Mr Davis: Let me now talk the House through the Bill’s main provisions. The first clause repeals the European Communities Act on the day we leave the European Union, ending the supremacy of EU law in the UK and preventing new EU law from automatically flowing into UK law after that point. When the then Prime Minister Harold Wilson led the debate here in May 1967 on the question of the United Kingdom’s entry into the European Communities, he said:

“It is important to realise that Community law is mainly concerned with industrial and commercial activities, with corporate bodies rather than private individuals. By far the greater part of our domestic law would remain unchanged after entry.”—[Official Report, 8 May 1967; Vol. 746, c. 1088.]

I think the passage of time has shown that he was mistaken. European Union law touches on all aspects of our lives, in a far wider way than the drafters of the European Communities Act could have envisaged. That means the Bill we have before us today has a difficult task: it must rebuild United Kingdom law in a way that makes sense outside the European Union.

To do that, the first step the Bill takes is to preserve all the domestic law we have made to implement our EU obligations. That mainly means preserving thousands of statutory instruments that have been made under the European Communities Act, with subjects ranging from aeroplane noise to zoo licensing. It also extends to preserving any other domestic law that fulfils our European Union obligations or otherwise relates to the European Union.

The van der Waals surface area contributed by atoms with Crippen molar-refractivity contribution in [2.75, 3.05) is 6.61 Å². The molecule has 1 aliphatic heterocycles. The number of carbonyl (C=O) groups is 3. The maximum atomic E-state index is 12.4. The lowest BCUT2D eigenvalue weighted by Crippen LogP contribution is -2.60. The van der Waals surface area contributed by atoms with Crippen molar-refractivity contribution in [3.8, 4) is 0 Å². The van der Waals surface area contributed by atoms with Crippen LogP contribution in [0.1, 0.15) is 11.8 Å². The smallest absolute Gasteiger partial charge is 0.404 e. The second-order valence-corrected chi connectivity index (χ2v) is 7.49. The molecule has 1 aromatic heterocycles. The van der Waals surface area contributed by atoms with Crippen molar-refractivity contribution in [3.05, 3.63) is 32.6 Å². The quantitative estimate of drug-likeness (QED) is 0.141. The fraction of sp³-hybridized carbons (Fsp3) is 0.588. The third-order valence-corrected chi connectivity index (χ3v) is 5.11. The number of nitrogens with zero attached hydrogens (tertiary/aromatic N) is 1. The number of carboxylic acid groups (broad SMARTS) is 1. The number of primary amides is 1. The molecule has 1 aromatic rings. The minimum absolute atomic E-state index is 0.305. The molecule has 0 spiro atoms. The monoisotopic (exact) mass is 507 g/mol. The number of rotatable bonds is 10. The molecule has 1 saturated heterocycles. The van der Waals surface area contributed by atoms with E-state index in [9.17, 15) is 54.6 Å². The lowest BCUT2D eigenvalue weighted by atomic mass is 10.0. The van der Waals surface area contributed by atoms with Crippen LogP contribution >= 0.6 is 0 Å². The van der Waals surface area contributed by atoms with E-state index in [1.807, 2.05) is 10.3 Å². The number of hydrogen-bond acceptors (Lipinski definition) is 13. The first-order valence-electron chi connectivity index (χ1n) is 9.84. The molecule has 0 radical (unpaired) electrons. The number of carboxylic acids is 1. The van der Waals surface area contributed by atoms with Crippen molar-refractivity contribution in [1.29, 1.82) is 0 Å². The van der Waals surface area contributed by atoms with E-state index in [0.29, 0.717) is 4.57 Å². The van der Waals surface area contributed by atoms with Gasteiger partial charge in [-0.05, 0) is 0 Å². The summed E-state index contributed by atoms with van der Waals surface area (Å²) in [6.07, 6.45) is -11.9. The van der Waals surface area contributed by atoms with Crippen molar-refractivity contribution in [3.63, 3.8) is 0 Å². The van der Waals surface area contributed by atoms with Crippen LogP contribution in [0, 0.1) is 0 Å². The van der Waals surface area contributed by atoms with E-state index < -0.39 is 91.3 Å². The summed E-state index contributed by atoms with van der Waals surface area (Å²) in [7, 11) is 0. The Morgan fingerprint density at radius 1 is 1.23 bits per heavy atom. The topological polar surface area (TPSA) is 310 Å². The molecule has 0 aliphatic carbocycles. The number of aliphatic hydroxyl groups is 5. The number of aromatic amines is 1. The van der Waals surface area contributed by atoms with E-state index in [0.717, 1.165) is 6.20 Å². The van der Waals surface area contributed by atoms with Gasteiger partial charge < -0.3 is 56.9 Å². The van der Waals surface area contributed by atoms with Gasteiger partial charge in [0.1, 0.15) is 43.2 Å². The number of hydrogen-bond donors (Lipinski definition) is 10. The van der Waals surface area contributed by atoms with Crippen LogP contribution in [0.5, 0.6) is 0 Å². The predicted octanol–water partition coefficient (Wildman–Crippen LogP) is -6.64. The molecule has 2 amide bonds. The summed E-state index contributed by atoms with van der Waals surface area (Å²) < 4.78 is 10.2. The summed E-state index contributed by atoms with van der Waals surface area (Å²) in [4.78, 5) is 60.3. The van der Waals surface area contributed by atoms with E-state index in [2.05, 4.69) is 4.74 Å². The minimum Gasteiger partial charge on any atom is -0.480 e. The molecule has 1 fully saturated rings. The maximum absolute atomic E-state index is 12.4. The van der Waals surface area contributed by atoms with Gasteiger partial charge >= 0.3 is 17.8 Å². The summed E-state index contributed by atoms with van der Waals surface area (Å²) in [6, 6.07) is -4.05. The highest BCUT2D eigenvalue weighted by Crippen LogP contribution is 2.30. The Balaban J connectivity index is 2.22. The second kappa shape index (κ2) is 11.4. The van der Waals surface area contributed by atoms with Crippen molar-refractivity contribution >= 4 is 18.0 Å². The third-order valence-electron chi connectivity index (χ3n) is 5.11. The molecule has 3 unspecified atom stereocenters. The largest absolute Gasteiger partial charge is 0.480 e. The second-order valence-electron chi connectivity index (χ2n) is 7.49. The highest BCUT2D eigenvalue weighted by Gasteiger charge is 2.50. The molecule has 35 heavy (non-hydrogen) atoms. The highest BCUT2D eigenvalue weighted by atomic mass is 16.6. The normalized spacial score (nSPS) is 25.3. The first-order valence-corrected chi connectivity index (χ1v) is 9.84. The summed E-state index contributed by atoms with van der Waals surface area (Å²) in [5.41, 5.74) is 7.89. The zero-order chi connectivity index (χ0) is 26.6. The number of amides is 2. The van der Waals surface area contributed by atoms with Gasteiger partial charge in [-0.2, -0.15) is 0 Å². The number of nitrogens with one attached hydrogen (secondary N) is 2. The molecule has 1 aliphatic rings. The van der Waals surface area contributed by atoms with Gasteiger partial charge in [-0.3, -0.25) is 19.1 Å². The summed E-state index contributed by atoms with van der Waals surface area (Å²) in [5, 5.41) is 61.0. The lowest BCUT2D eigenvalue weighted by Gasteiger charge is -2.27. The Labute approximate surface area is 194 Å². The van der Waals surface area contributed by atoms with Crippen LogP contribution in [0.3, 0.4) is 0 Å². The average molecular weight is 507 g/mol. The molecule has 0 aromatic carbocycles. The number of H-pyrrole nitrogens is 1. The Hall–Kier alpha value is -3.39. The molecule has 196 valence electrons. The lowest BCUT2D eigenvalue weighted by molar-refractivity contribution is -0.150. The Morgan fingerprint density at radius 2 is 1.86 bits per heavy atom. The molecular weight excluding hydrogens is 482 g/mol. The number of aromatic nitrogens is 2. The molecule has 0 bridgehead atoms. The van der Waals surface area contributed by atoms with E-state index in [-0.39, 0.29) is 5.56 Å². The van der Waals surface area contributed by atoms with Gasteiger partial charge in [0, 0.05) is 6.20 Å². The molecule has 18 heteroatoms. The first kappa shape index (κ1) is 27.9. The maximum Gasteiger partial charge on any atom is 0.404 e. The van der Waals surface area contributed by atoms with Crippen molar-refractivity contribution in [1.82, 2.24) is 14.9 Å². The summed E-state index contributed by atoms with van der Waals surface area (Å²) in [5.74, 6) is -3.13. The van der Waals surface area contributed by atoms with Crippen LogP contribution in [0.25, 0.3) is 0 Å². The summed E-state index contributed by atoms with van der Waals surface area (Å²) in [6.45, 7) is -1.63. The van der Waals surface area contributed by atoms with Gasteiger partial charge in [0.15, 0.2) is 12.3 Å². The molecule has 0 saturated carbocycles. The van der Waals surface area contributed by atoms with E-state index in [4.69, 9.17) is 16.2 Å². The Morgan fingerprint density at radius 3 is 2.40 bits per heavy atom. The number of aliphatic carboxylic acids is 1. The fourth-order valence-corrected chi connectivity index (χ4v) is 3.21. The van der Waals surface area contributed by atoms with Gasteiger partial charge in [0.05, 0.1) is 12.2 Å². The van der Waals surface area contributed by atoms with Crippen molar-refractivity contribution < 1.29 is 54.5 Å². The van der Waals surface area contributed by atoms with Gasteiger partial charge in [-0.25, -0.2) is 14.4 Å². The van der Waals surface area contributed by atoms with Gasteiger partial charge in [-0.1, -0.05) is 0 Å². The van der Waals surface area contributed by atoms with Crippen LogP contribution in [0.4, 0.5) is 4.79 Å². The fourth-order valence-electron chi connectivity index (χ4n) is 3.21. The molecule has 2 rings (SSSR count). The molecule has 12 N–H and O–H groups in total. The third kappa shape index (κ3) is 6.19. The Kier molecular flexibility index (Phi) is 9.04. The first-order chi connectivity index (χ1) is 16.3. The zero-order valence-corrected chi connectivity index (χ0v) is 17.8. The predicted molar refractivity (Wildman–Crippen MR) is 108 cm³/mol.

Equally, the Bill converts European Union law—principally EU regulations, all 12,000 of them—into domestic law on exit day. It also ensures that rights in the EU treaties that are directly effective—that is, rights that are sufficiently clear, precise and unconditional that they can be relied on in court by an individual—continue to be available in UK law.

I have no doubt that there is much about EU law that could be improved, and I know that this Parliament will, over time, look to improve it. [Interruption.] Including the hon. Member for Caerphilly (Wayne David), who laughed just then. But that is not the purpose of this Bill. It simply brings European Union law into UK law, ensuring that, wherever possible, the rules and laws are the same after exit as before.

Just as important as the text of EU law is the interpretation of that law.

For that reason, the Bill ensures that any question as to the meaning of retained law is to be decided on in UK courts in accordance with the Court of Justice’s case law and retained general principles of European Union law as they stood on exit day. That approach maximises stability by ensuring that the meaning of the law does not change overnight and that only the Supreme Court, and the High Court of Justiciary in Scotland, will be able to depart from retained EU case law. They will do so on the same basis on which they depart from their own case law. Any other approach would either actively cause uncertainty or fossilise EU case law for ever.